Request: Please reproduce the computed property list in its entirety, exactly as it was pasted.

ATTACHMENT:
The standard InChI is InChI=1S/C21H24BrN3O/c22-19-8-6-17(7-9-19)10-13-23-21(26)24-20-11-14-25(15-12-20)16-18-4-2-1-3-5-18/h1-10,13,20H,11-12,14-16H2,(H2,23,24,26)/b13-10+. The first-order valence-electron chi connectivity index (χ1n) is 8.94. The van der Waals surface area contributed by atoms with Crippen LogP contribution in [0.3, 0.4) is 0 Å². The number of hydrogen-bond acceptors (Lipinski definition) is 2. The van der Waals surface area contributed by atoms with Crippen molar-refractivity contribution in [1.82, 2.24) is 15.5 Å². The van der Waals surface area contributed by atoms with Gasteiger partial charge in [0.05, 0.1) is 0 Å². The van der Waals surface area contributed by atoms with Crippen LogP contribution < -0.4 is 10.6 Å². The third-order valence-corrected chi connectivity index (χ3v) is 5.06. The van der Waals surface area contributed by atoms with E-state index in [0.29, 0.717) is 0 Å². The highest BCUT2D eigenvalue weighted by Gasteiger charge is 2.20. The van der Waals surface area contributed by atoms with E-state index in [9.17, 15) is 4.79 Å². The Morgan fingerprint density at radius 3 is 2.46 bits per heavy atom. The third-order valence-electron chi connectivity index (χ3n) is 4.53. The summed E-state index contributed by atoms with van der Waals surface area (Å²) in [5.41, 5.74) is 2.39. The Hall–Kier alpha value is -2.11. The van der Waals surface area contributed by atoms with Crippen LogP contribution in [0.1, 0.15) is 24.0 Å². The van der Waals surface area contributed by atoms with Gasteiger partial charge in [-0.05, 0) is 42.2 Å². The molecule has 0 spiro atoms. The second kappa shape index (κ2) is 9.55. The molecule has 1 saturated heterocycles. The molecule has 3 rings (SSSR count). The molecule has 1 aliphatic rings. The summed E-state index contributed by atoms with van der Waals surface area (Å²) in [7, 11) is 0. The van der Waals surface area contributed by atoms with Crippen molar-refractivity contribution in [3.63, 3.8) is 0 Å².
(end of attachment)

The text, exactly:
The standard InChI is InChI=1S/C21H24BrN3O/c22-19-8-6-17(7-9-19)10-13-23-21(26)24-20-11-14-25(15-12-20)16-18-4-2-1-3-5-18/h1-10,13,20H,11-12,14-16H2,(H2,23,24,26)/b13-10+. The first-order valence-electron chi connectivity index (χ1n) is 8.94. The van der Waals surface area contributed by atoms with Crippen LogP contribution in [0.3, 0.4) is 0 Å². The number of hydrogen-bond acceptors (Lipinski definition) is 2. The van der Waals surface area contributed by atoms with Crippen molar-refractivity contribution in [1.82, 2.24) is 15.5 Å². The van der Waals surface area contributed by atoms with Gasteiger partial charge in [0.05, 0.1) is 0 Å². The van der Waals surface area contributed by atoms with Crippen LogP contribution < -0.4 is 10.6 Å². The third-order valence-corrected chi connectivity index (χ3v) is 5.06. The van der Waals surface area contributed by atoms with E-state index in [0.29, 0.717) is 0 Å². The highest BCUT2D eigenvalue weighted by Gasteiger charge is 2.20. The van der Waals surface area contributed by atoms with E-state index in [9.17, 15) is 4.79 Å². The Morgan fingerprint density at radius 3 is 2.46 bits per heavy atom. The third-order valence-electron chi connectivity index (χ3n) is 4.53. The summed E-state index contributed by atoms with van der Waals surface area (Å²) in [5.41, 5.74) is 2.39. The Hall–Kier alpha value is -2.11. The van der Waals surface area contributed by atoms with Crippen LogP contribution in [0.1, 0.15) is 24.0 Å². The van der Waals surface area contributed by atoms with Gasteiger partial charge in [-0.05, 0) is 42.2 Å². The molecule has 0 spiro atoms. The second kappa shape index (κ2) is 9.55. The molecule has 1 saturated heterocycles. The molecule has 3 rings (SSSR count). The molecule has 1 aliphatic rings. The summed E-state index contributed by atoms with van der Waals surface area (Å²) in [7, 11) is 0. The van der Waals surface area contributed by atoms with Crippen molar-refractivity contribution in [3.63, 3.8) is 0 Å².